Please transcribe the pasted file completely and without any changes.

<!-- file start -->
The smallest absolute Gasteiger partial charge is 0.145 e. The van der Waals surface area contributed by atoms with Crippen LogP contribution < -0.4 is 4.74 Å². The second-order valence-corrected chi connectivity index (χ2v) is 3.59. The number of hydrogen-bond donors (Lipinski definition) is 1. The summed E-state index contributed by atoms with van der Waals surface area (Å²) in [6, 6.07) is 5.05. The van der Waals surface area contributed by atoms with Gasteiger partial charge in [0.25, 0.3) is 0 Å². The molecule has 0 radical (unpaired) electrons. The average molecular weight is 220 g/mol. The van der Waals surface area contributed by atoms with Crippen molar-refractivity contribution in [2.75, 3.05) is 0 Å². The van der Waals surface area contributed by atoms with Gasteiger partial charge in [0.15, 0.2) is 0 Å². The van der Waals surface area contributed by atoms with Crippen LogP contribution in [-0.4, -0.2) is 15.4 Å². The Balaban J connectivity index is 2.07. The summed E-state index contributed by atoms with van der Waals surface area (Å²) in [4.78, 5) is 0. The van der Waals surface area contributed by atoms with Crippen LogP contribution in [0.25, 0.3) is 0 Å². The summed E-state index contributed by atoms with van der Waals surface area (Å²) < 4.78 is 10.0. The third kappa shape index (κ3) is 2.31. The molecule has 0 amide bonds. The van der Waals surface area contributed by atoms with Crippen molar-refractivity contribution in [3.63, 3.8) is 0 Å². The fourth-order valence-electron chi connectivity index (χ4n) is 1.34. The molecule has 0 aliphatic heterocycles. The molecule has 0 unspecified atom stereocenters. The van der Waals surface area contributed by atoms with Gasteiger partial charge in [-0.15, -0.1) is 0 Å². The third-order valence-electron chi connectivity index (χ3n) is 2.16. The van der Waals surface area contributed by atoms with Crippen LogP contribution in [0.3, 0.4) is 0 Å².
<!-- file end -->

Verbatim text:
The smallest absolute Gasteiger partial charge is 0.145 e. The van der Waals surface area contributed by atoms with Crippen LogP contribution < -0.4 is 4.74 Å². The second-order valence-corrected chi connectivity index (χ2v) is 3.59. The number of hydrogen-bond donors (Lipinski definition) is 1. The summed E-state index contributed by atoms with van der Waals surface area (Å²) in [6, 6.07) is 5.05. The van der Waals surface area contributed by atoms with Gasteiger partial charge in [0.25, 0.3) is 0 Å². The molecule has 0 radical (unpaired) electrons. The average molecular weight is 220 g/mol. The van der Waals surface area contributed by atoms with Crippen molar-refractivity contribution in [2.75, 3.05) is 0 Å². The van der Waals surface area contributed by atoms with Gasteiger partial charge in [0.15, 0.2) is 0 Å². The van der Waals surface area contributed by atoms with Crippen LogP contribution in [-0.4, -0.2) is 15.4 Å². The Balaban J connectivity index is 2.07. The summed E-state index contributed by atoms with van der Waals surface area (Å²) in [4.78, 5) is 0. The van der Waals surface area contributed by atoms with Crippen LogP contribution in [0.25, 0.3) is 0 Å². The summed E-state index contributed by atoms with van der Waals surface area (Å²) < 4.78 is 10.0. The third kappa shape index (κ3) is 2.31. The molecule has 0 amide bonds. The van der Waals surface area contributed by atoms with Crippen molar-refractivity contribution in [3.63, 3.8) is 0 Å². The fourth-order valence-electron chi connectivity index (χ4n) is 1.34. The molecule has 0 aliphatic heterocycles. The molecule has 0 unspecified atom stereocenters. The van der Waals surface area contributed by atoms with Gasteiger partial charge in [-0.15, -0.1) is 0 Å². The third-order valence-electron chi connectivity index (χ3n) is 2.16. The van der Waals surface area contributed by atoms with Crippen LogP contribution in [0.3, 0.4) is 0 Å².